The markets are supposed to be forward-looking, but when instability and fear combine to prevent both companies and investors from seeing the horizon, investment capital remains on the sidelines. As the fog begins to lift, though, rallies are born.
When steelmaker Nucor
Nucor expects to record a barely profitable fourth quarter as steel sales decline by 40% from third-quarter levels. Furthermore, the company expects to have used only 50% of its steel mill production capacity, with the undesirable corollary that higher-cost raw material inventories were not depleted as quickly. The company may have to wait until early 2009 to enjoy cost-savings from today's low raw material prices.
Did the world overreact?
Of the 50%-60% drop in orders witnessed this quarter, Nucor estimates that only half represent demand erosion. The credit crunch has placed a worldwide premium on cash and liquidity, leading clients to pare down inventories and otherwise delay orders. Nucor expects orders to increase going forward as sales more closely track the level of demand. Perhaps a growing realization of this disparity between near-term sales disruption and actual demand contributed to the near-70% rally in Nucor's shares from their November lows beneath $26 per share.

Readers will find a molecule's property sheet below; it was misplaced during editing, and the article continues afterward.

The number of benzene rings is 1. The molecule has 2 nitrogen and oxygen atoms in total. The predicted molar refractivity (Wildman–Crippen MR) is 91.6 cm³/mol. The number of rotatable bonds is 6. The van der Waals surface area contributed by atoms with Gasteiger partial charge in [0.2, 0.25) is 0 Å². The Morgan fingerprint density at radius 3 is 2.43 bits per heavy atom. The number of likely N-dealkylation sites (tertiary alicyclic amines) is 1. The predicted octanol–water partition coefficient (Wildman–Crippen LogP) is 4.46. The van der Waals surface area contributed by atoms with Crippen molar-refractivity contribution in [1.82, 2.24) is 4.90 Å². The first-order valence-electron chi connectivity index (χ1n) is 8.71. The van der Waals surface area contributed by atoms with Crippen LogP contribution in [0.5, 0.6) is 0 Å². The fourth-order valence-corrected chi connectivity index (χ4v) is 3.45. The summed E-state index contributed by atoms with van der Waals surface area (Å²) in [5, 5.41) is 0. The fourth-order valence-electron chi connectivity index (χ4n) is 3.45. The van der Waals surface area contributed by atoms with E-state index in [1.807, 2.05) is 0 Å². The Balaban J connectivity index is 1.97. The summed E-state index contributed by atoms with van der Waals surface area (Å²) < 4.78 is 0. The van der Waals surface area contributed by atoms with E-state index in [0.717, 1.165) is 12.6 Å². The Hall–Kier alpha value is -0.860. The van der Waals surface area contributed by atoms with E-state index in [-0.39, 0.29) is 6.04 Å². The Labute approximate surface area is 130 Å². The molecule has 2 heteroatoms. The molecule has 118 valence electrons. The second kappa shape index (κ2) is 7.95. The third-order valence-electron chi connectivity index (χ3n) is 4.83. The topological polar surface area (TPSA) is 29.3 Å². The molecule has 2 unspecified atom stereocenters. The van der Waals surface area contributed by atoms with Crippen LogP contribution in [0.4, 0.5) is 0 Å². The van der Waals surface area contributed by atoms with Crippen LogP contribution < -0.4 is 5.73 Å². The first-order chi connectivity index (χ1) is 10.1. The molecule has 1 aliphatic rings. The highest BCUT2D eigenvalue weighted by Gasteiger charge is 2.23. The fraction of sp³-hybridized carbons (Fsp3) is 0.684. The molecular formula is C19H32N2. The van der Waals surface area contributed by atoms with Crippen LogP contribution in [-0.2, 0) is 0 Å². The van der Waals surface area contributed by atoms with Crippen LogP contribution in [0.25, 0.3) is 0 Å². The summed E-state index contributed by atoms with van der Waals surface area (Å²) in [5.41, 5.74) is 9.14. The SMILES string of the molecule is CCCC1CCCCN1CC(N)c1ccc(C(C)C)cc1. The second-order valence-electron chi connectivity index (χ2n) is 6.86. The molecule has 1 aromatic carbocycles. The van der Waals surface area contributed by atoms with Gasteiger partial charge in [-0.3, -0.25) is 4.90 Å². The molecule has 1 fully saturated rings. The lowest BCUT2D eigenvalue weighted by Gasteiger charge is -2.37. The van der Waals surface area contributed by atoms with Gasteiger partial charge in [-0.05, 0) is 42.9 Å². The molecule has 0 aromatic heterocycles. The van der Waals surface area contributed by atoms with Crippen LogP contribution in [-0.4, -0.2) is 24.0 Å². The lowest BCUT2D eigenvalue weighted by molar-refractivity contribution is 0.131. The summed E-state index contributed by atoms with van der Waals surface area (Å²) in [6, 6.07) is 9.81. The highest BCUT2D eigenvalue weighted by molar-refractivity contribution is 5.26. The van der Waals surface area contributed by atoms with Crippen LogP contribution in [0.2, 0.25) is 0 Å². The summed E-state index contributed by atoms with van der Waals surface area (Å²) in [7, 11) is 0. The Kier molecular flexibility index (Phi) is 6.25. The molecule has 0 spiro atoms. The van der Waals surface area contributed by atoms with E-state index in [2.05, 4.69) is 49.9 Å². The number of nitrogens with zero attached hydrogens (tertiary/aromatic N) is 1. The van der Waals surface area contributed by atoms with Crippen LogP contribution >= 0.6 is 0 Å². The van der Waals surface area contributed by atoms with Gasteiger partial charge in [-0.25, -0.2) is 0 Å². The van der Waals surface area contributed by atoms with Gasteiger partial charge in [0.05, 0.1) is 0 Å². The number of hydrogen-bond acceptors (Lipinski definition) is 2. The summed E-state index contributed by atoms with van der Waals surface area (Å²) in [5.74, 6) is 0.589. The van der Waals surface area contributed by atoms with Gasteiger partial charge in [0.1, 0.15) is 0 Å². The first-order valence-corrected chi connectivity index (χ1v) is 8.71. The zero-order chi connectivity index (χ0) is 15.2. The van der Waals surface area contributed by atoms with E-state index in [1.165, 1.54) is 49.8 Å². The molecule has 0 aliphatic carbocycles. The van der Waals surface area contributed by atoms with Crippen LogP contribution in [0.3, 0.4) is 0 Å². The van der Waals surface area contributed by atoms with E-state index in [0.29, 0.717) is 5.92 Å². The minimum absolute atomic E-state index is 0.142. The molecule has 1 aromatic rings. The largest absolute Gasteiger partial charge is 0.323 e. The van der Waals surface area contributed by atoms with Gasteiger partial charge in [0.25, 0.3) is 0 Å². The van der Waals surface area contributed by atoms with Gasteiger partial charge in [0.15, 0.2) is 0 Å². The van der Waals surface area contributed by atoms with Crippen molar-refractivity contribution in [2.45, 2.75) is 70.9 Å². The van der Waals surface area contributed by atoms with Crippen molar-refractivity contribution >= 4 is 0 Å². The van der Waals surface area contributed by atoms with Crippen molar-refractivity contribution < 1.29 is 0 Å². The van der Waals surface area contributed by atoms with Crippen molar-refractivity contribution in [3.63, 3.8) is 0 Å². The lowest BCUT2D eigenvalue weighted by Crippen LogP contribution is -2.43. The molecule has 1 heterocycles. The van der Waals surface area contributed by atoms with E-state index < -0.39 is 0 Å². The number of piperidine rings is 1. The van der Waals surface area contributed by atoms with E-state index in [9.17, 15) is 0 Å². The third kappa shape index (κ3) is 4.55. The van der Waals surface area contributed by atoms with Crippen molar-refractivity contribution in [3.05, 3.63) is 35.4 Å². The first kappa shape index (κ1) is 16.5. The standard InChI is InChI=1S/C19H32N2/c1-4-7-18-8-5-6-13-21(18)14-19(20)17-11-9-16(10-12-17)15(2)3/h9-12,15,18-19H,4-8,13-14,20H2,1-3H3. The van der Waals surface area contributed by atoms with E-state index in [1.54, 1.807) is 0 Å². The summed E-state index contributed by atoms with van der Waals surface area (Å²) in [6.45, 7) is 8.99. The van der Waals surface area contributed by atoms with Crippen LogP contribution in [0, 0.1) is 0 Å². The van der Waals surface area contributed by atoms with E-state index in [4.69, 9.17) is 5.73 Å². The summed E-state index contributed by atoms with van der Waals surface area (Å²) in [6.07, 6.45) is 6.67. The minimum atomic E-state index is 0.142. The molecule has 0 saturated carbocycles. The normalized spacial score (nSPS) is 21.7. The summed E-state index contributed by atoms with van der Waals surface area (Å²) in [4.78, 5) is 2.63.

This emerging grasp of real demand is echoed elsewhere as well. Goldman Sachs upgraded United States Steel